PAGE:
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Tips for women to help overcome the challenges of working in lockdown

Mother working from home BANNER

The Institute for Fiscal Studies (IFS) Quarterly Labour Force Survey found that women and people under 25 were more likely to be impacted by the COVID-19 pandemic, with long-term economic consequences for these groups.

This is due to a number of reasons including that these groups are more likely to hold employment in areas that have been forced to close down due to the pandemic, including retail, restaurants and hotels.

The Growing Club, based in Lancashire, made a further analysis by surveying the women in business within its network to understand how the coronavirus COVID-19 pandemic has impacted them.

Four problematic key areas have arisen from the feedback from the survey, summarised below:

  • Business: The responses received indicated that the majority of women have been affected by the pandemic, with many women needing to close their business.
  • Finances: Financial impacts varied, many women stating their income has been dramatically reduced and many unsure what the future holds.
  • Home-schooling: Many women have assumed full caring responsibilities for young children, along with carrying out home-schooling. Several women have children with additional needs, resulting in being unable to work on their own business at all.
  • Wellbeing: Women reported feeling overwhelmed, with tiredness and worry impacting them on a day-to-day basis. Many have been proactive in dealing with these feelings, trying to prioritise self-care through yoga, meditation and other relaxation techniques.

Maintaining support for women in business

Jane Binnion, founding director of The Growing Club discusses the real affect on women in business and offers support to help them manage the challenges of lockdown.

“We talk a lot about women doing the ‘double-shift’ running a business and a home. But the COVID-19 pandemic has clearly demonstrated that domestic responsibilities are not shared equally, even when they can be, thus reinforcing this label.

“Post-lockdown, we must place great weight on creating a level playing field for women. Extra financial support should be prioritised for women running small businesses, on a local and national recovery agenda. These women have had the critical jobs of caring for and educating children, caring for the elderly and running homes at the expense of their own businesses.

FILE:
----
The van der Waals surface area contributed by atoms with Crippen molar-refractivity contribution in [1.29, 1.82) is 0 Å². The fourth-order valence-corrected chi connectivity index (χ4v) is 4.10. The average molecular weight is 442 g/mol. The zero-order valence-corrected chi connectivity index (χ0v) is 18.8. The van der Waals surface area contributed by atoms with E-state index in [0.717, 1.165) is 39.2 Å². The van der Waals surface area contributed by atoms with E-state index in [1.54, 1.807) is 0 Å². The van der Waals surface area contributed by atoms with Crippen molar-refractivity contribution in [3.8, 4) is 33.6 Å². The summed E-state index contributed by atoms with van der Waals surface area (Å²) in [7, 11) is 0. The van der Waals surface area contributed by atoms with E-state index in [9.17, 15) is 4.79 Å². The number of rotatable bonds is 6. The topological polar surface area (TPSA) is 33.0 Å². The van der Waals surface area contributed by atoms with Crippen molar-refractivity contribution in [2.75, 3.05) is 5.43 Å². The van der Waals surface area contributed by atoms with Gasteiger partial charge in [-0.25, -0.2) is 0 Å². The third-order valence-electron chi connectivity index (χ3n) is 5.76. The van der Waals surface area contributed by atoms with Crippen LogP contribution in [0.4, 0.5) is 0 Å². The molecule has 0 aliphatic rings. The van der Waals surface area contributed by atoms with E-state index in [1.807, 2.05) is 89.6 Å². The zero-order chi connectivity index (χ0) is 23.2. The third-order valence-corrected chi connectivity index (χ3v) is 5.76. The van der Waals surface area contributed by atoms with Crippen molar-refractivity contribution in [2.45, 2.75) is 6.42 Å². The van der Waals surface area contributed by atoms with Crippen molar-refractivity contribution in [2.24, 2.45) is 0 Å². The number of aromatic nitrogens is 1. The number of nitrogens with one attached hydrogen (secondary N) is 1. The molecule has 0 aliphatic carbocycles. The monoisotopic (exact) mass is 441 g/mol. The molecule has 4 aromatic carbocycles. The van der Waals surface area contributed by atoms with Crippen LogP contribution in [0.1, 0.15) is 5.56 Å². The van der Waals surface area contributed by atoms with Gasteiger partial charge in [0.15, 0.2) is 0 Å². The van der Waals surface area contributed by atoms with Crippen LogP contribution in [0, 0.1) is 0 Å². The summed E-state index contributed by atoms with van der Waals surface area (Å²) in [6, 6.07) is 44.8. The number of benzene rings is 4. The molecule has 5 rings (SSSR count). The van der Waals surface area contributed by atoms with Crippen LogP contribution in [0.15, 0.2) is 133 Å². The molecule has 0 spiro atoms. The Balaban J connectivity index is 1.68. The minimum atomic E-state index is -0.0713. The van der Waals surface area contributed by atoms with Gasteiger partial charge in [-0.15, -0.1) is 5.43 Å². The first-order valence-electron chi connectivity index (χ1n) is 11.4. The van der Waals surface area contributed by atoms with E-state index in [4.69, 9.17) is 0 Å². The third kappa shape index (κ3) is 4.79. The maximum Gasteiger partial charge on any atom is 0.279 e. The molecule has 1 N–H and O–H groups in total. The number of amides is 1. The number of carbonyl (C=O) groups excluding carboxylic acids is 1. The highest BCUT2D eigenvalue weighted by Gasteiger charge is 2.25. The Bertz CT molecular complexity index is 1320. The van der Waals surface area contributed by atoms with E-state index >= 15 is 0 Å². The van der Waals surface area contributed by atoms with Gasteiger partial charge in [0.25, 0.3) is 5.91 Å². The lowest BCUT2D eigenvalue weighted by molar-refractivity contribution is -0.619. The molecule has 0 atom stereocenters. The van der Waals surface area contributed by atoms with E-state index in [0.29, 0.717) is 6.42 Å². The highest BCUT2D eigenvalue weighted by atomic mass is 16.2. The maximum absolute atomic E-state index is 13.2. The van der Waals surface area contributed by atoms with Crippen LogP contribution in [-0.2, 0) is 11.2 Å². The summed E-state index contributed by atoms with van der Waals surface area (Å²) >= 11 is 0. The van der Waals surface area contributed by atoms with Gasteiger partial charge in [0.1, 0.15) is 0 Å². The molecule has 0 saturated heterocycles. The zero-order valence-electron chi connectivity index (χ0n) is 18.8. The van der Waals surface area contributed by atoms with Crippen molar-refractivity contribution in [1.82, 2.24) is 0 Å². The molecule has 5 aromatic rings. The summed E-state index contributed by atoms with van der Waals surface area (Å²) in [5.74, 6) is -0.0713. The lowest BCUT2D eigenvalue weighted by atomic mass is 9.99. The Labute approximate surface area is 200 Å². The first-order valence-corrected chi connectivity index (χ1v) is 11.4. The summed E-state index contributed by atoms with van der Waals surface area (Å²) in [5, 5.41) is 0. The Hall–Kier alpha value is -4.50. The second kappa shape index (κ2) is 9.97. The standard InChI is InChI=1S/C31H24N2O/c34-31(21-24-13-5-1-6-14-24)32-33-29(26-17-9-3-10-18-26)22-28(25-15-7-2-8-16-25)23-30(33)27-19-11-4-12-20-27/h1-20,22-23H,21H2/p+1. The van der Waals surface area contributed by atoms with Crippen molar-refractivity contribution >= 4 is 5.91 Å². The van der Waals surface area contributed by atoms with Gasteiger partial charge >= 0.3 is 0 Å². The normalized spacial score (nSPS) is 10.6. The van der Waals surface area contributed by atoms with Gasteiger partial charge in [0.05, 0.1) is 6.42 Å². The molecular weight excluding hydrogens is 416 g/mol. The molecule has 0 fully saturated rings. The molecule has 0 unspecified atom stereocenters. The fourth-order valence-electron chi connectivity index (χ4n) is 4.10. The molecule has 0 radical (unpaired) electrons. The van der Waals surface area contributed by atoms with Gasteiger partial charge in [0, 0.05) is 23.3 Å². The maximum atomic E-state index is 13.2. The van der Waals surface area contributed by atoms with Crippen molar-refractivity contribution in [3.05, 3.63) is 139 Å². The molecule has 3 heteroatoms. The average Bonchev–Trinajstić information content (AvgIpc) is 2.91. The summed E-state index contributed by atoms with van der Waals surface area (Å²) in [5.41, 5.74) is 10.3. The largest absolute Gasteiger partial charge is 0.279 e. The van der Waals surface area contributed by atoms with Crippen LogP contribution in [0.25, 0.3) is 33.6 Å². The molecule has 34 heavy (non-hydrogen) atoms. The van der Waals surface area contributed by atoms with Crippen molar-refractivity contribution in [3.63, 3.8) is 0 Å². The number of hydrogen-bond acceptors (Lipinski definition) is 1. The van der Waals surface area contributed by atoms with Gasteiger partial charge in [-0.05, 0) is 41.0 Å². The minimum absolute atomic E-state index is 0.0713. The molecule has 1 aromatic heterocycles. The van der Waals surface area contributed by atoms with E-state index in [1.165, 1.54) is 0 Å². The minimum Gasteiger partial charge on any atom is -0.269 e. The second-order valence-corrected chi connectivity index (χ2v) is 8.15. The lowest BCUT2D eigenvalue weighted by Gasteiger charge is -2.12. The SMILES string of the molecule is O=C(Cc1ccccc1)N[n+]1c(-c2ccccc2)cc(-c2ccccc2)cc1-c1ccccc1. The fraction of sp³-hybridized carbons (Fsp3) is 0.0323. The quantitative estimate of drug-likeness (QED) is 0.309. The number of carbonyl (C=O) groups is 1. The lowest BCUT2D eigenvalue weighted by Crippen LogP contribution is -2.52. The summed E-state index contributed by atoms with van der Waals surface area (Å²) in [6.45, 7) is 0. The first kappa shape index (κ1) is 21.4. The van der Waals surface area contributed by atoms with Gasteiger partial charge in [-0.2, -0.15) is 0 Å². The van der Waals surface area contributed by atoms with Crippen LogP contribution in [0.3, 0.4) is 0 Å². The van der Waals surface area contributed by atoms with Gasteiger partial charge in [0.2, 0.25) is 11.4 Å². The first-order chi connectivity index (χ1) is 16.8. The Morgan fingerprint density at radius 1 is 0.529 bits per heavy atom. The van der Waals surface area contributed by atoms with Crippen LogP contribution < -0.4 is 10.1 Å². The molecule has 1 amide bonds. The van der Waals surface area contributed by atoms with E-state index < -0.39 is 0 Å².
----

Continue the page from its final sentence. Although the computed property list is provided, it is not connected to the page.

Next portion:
“While the business support world is all about getting the economy restarted post-COVID19, there is no sense of how many businesses are run by women. The damage on local economies and individual families who once again find themselves struggling on low incomes could be huge.

“We can no longer say we are planning for economic recovery without planning for economic equality. We will recover, but once again, it will be done with women having one hand tied behind them.”

Overcoming the challenges of lockdown and beyond

Here are our top tips and details regarding our support network and programmes:

1. Prioritise your tasks: You are not superwoman! We can't do everything, so prioritise on essential tasks to ensure you don’t get overwhelmed.

2. Maintain your network: In the Bloom and Grow business growth programme, women buddy-up. Many women have maintained those relationships and right now, being able to talk to someone you trust, can make all the difference. This might work for you.

3. Keep in touch: If you don't do anything else, stay in touch with your customers via newsletter, social media or good old telephone. Let them know you are still out there and that you still care.

4. Network: The Growing Club runs a weekly (now virtual) drop-in on a Thursday, from 12.30 to 2pm. This is open to woman in Lancashire offering support and a chance to network. We also set weekly goals for accountability. You will find the links for these events on our Facebook events page.

5. Find support: Look for training and support you can join post lock-down to get you back up to speed. Our 12-month business growth programme Bloom and Grow which involves action learning with tasks, networking, peer support, one-to-one coaching and systematic process of growth – this could be just what you need.

6. Talk to us! Women who have joined our one-to-one sessions have discovered other ways to keep their businesses going. Give me a call on 01524 752723

Jane adds: “Our strategy for prioritising the women in our network has worked well so far, helping them to stay focussed and motivated during this tough time. Our weekly virtual drop-in sessions have become crucial for goal-setting and check-ins. Keeping in touch and helping to keep women buoyant has become our priority.”  The Growing Club runs employment and enterprise training for women in North West England.

When coronavirus hit, the organisation was unable to continue with its training programme face-to-face but adapted quickly to the lockdown situation to deliver all programmes online whilst working from home. 

The organisation has received a government small business grant, and prioritised paying the team to keep going, and ensure be able to continue to support the many women in business that it works with.


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